vegansaurus!

09/22/2010

Wait what? Ike’s Place is already back in SF?  »

It seems like only just yesterday that I was walking down 16th, wondering what THE HELL I was going to get for lunch today now that the local sandwich-hating Brownshirts have run Ike’s out of town. And if it seems like it was yesterday, it’s because it was. Literally yesterday.

So this morning (and by morning I mean noon, and waking up at noon doesn’t mean you’re lazy, it just means you work all night, so don’t judge) I woke up to news that Ike’s found a new temporary home, on Market Street in the Castro, inside Lime, as if the invisible hand of the free market teamed up with The Secret to give me exactly what I wanted for lunch (read: breakfast) today. There’s no Ike’s signage at the moment, and they’re taking phone orders only, but there’s also no line so sandwiches are coming out in 10 to 20 minutes. Get on that before everyone finds out. (And what I am doing blogging this? Part of the problem, right here.)

Ike is expecting to stay as Lime’s roommate for at least three months. He also said that there’s a second location in the works (no details yet) and that SF can and will support two locations. Truth. Also in the works: online ordering, iPhone and Android apps, and improved in-person ordering to cut down the wait times.

Everyone wins! Except for Ike’s old neighbors, who have to live out the remainder of their lives hating city life yet hating themselves too much to move. They don’t win. Still, part of me wishes I could cheer them up somehow. I was going to send flowers with a “Hey, let’s be friends” note, but now I’m thinking sexy fireman kissogram?? I don’t know, etiquette is exhausting.

09/13/2010

BREAKING: Ike’s Place is staying open after all!  »

Ha ha, just kidding. They’re really closing this time. I’m holding my last ever Vegan Brutus on glorious Dutch crunch from Ike’s Place—last ever, that is, until they inevitably (hopefully?) reopen. In the meantime, put your phone on speaker because even the wait to get past a busy signal is out of control.

And in a way, Ike’s Place really is staying open after all. In our hearts? Well, maybe there too (I’m sentimental like that), but I meant in Stanford. Their new location just opened last week, and according to Ike it’s already exploding, with an hour wait on the first day. So call ahead before your next sandwich road trip.

I’m sure some of you are still scratching your heads wondering why we’ve been getting all worked up and misty-eyed over a sandwich shop that also serves meat. For me, it’s about 32 percent selfish. Ike’s Place was my neighborhood sandwich shop, sometimes acting as my own surrogate kitchen for weeks at a stretch. Ike’s also gives a shit about what vegans want to eat, showing a level of commitment to us and to keeping with the times that almost no other restaurant in San Francisco has shown. Even our city’s “flagship” vegan restaurant (yes, I’m looking at you, Herbivore) keeps the same menu year after year, while Ike keeps buying new products that vegans are genuinely excited about. It was an omnivorous sandwich shop that was simultaneously more vegan than half the vegan restaurants in this city combined.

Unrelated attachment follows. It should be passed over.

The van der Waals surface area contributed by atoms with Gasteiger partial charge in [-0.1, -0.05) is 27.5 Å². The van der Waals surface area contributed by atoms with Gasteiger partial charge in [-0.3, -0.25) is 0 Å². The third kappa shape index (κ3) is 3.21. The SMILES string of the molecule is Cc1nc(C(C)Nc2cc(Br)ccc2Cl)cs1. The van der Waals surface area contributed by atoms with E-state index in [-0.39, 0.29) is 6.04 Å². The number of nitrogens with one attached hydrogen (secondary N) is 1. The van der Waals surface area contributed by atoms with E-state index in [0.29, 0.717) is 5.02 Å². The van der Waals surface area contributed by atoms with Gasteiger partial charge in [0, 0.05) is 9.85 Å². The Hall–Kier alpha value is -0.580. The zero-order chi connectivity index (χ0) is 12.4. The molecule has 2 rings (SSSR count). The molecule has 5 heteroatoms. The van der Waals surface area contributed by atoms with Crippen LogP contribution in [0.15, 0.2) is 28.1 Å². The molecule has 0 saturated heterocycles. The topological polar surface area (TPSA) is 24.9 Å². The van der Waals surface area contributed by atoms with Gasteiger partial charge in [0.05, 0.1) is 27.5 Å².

I love San Francisco, but Ike’s eviction is a symbolic victory for everything broken in this city: unneighborly neighbors who take up space over people who actually contribute to the community; blighted storefronts over a vibrant local economy; bureaucracy over small, independent business. Opening a new eating establishment in San Francisco is already prohibitively difficult; the message you get from City Hall, neighbors, landlords, and large chains is “you’re not wanted here, don’t bother.” And that’s all before adding the extra layer of “vegan” (see also: “weird,” “niche”) into the mix.

Yes, there’s nothing more played out than a “people like X are ruining San Francisco for people like Y” rant piece. But veganism in this city will succeed or fail based on whether or not new restaurants, bakeries, cafes, etc. can get some basic support, instead of being treated like a boil to be squeezed out. I’m not saying, let’s go Ayn Rand and deregulate everything. That’s insane—shit needs to be clean and safe; employees need to get paid a living wage. But come on; San Francisco has more skeezy massage parlors than vegan restaurants. It really shouldn’t be this hard to sell a sandwich.

P.S. What are you doing tonight? Probably nothing, so join Ike and everyone else as they crowd 16th and Sanchez with music and insanity for a farewell street party before closing tonight for real. PEACE OUT, neighbors.

08/02/2010

06/28/2010

06/17/2010

Here’s the latest on the Ike’s Place eviction drama: the landlord is going nuclear, according to the Bay Citizen, and planning to evict Daimaru Sushi, the neighboring restaurant since 1998, as a means of forcing out Ike. As it turns out, Ike is subleasing space from Daimaru, and the landlord is claiming that any permit violation by Ike is a violation of Daimaru’s lease.
As we reported already, Ike was ordered by his landlord to halt construction on a ventilation hood that would have cured any permit issues. So, the permit complaint has only ever been a pretense for eviction.